For years, I’ve aired my dirty breast cancer laundry with the world. I’ve chosen this path — to publicly document my authentic narratives and points of view on this blog — for many reasons: to achieve catharsis by lending my voice to the breast cancer experience, to help others by assuring them they are not alone, to be a part of a community of writers, and to exert some level of balance and control over my life, just to name a few.
Now about that last point. People diagnosed with a serious illness often feel their lives spiraling out of control. When I was diagnosed with breast cancer, I felt the bottom of my world drop. And to make matters worse, my doctors and nurses were running my life by telling me when and where I had to have treatments. It didn’t matter that my radiation appointment conflicted with a work obligation; I had to show up for treatment.
I love my medical professionals for doing all they could to save my life. But nonetheless, going through a life-threatening experience where I had no control and its cancer aftermath left me feeling derailed, voiceless, and unheard.
So I found refuge in blogging and sharing my voice to gain more control. While I can’t determine all that happens to me in life, I can control what I say and don’t say on my blog.
This post addresses what I am and am not willing to say on my blog posts.
My Life’s an Open Book, Sort of
My family believes divulging personal information is taboo. I was always a private person who embraced this philosophy. Then came cancer. And I no longer wanted to be quiet.
As a blogger, I’ve organically departed from my family’s point of view and publicly share my heart and candor about my experiences and feelings. While I write about topics such as motherhood, my main focus is cancer and its repercussions.
I’ve been open about topics such as my time in ICU, my bilateral mastectomy with reconstruction, and cancer’s emotional aftermath, just to name a few. Popular posts include those dealing with divorce after cancer and moving on after divorce. And I’m no stranger to addressing controversial topics or disagreeing with someone’s public stance. I’m also open about my body image issues as a result of all the surgery I’ve endured. I even have a post idea brewing about my belly button!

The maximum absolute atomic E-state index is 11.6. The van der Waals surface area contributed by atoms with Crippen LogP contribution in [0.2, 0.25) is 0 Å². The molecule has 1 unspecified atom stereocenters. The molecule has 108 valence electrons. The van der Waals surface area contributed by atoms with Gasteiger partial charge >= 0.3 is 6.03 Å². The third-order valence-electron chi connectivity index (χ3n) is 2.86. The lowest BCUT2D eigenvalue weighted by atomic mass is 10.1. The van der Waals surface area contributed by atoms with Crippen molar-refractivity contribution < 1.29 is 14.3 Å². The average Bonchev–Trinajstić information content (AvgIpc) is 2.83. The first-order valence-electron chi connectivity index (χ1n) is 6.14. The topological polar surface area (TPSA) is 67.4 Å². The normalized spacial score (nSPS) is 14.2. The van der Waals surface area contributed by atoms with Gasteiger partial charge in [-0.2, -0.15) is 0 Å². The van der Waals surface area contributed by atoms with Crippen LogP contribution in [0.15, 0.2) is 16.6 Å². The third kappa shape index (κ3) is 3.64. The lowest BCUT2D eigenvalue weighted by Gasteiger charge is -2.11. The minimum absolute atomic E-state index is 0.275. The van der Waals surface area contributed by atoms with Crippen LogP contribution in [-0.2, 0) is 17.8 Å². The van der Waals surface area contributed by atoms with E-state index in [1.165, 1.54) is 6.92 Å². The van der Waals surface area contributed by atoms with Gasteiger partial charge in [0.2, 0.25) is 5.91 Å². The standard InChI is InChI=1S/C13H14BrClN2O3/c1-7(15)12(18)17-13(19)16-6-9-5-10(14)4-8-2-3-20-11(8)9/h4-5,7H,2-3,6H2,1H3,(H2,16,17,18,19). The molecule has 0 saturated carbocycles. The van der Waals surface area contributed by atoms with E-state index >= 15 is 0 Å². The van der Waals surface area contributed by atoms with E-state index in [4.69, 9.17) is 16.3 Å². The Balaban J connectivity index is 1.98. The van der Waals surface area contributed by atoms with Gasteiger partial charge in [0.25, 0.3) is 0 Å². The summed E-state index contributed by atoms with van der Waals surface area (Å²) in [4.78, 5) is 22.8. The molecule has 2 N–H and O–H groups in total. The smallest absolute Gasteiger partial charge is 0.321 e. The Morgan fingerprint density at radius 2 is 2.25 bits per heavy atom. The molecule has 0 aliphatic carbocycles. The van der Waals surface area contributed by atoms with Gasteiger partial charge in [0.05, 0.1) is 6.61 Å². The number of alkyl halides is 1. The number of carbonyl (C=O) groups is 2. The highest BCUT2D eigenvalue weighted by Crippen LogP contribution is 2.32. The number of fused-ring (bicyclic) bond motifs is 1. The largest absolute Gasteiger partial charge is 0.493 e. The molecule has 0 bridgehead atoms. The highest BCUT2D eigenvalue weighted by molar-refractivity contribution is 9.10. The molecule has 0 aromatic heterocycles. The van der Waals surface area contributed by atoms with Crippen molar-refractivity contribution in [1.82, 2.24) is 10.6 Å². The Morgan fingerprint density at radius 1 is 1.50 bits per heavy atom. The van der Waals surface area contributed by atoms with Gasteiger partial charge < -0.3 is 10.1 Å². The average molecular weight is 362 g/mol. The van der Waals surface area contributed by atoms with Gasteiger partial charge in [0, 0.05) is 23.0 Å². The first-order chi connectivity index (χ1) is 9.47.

Stay tuned for that one.
Some people would be embarrassed to share such intimate information, but I feel the need to express what I’ve been through and my sloooow recovery; in doing so, I am able to help others going through similar trials and tribulations. I am able to lend voice to experiences a good number of people share.
I’ve developed a bond with my readers — ironically and unfortunately — through our common suffering and shared pain. I care deeply about my readers. It’s always wonderful to get comments on a post (even the ones from people who disagree with me), but some posts simply don’t attract comments. And that’s okay.
Overall, I’m not afraid to state who I am and what I stand for.
My Life Has Closed Chapters
While I tell my truths, I know when not to reveal parts of my life — past, present, and future. Let’s face it: like everyone, I have skeletons in my closet, but that doesn’t mean I have to spill its bare bones.
I can be authentic and still omit things.
Blogging involves risk vs. benefit decisions. I’m willing to take risks for some topics; others are too risky for me personally. For example, my internal censor won’t allow me to focus on non-cancer-related trauma.
We all have traumatic times, but I believe blogging should be therapeutic, not therapy.
I want my blog to serve as a source of meaningful content, not a dumping ground.
I won’t deliberately write hurtful things about people. That’s not how I roll anyway, but it’s really not a good idea to say something negative about others. Others’ ideas, yes, but not bad mouthing other people. I avoid the topics of politics and religion, although I wrote a rather benign piece on how cancer changed my faith.
Even though I’ve said a lot through my blogs, truth is, they cover only an iota of my life, and that is as it should be.
What’s to come in 2015? There is something I’ve wanted to blog about for a couple of years, but there is risk to that. I think it will resonate with others, but I have to be ready to accept my vulnerability yet again to write about a topic so near to my heart and mind and spirit. I’m not making any promises, but I’m hoping to gather the courage to write about this topic this year.
In the meantime, I will continue to love the writing process. And that is as it should be.
For a related piece on my writing process, click here.
Are you considering writing that long-awaited post or starting a blog? Feel free to share your thoughts.
If you are already a blogger, why do you write? I would enjoy hearing about your motivation(s) for writing, or even your challenges.
Tags: blogging, breast cancer, cancer, cancer blogger, cancer blogging, reasons for writing, writing process